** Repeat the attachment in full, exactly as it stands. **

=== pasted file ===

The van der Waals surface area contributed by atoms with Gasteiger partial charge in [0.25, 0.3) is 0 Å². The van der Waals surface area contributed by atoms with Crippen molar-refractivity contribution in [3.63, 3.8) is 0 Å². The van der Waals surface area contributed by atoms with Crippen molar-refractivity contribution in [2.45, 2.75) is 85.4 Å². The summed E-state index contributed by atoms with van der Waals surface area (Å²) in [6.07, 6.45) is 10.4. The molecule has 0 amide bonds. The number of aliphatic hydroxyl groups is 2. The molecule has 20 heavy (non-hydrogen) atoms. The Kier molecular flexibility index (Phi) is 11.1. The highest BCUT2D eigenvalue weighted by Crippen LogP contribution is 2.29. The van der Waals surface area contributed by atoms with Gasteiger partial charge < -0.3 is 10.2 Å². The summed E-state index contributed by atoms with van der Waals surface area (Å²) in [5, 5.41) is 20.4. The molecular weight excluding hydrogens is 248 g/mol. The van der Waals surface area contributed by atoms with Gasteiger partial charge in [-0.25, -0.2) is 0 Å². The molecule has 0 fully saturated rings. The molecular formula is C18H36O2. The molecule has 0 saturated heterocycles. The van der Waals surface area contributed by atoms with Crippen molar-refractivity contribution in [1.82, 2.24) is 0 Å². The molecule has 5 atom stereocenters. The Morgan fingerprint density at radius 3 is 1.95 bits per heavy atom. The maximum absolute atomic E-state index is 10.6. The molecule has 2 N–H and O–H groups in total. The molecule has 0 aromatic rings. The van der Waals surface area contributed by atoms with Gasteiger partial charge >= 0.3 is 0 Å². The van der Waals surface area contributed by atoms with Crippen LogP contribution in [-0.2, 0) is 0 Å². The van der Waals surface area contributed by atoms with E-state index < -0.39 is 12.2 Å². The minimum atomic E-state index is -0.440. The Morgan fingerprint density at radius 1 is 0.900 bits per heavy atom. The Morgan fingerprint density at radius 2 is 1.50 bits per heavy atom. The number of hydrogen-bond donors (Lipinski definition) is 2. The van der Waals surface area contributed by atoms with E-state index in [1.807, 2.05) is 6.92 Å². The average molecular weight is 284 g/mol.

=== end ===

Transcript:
The van der Waals surface area contributed by atoms with Gasteiger partial charge in [0.25, 0.3) is 0 Å². The van der Waals surface area contributed by atoms with Crippen molar-refractivity contribution in [3.63, 3.8) is 0 Å². The van der Waals surface area contributed by atoms with Crippen molar-refractivity contribution in [2.45, 2.75) is 85.4 Å². The summed E-state index contributed by atoms with van der Waals surface area (Å²) in [6.07, 6.45) is 10.4. The molecule has 0 amide bonds. The number of aliphatic hydroxyl groups is 2. The molecule has 20 heavy (non-hydrogen) atoms. The Kier molecular flexibility index (Phi) is 11.1. The highest BCUT2D eigenvalue weighted by Crippen LogP contribution is 2.29. The van der Waals surface area contributed by atoms with Gasteiger partial charge < -0.3 is 10.2 Å². The summed E-state index contributed by atoms with van der Waals surface area (Å²) in [5, 5.41) is 20.4. The molecular weight excluding hydrogens is 248 g/mol. The van der Waals surface area contributed by atoms with Gasteiger partial charge in [-0.25, -0.2) is 0 Å². The molecule has 0 fully saturated rings. The molecular formula is C18H36O2. The molecule has 0 saturated heterocycles. The van der Waals surface area contributed by atoms with Crippen molar-refractivity contribution in [1.82, 2.24) is 0 Å². The molecule has 5 atom stereocenters. The Morgan fingerprint density at radius 3 is 1.95 bits per heavy atom. The maximum absolute atomic E-state index is 10.6. The molecule has 2 N–H and O–H groups in total. The molecule has 0 aromatic rings. The van der Waals surface area contributed by atoms with Gasteiger partial charge >= 0.3 is 0 Å². The van der Waals surface area contributed by atoms with Crippen LogP contribution in [-0.2, 0) is 0 Å². The van der Waals surface area contributed by atoms with E-state index < -0.39 is 12.2 Å². The minimum atomic E-state index is -0.440. The Morgan fingerprint density at radius 1 is 0.900 bits per heavy atom. The Morgan fingerprint density at radius 2 is 1.50 bits per heavy atom. The number of hydrogen-bond donors (Lipinski definition) is 2. The van der Waals surface area contributed by atoms with E-state index in [1.807, 2.05) is 6.92 Å². The average molecular weight is 284 g/mol.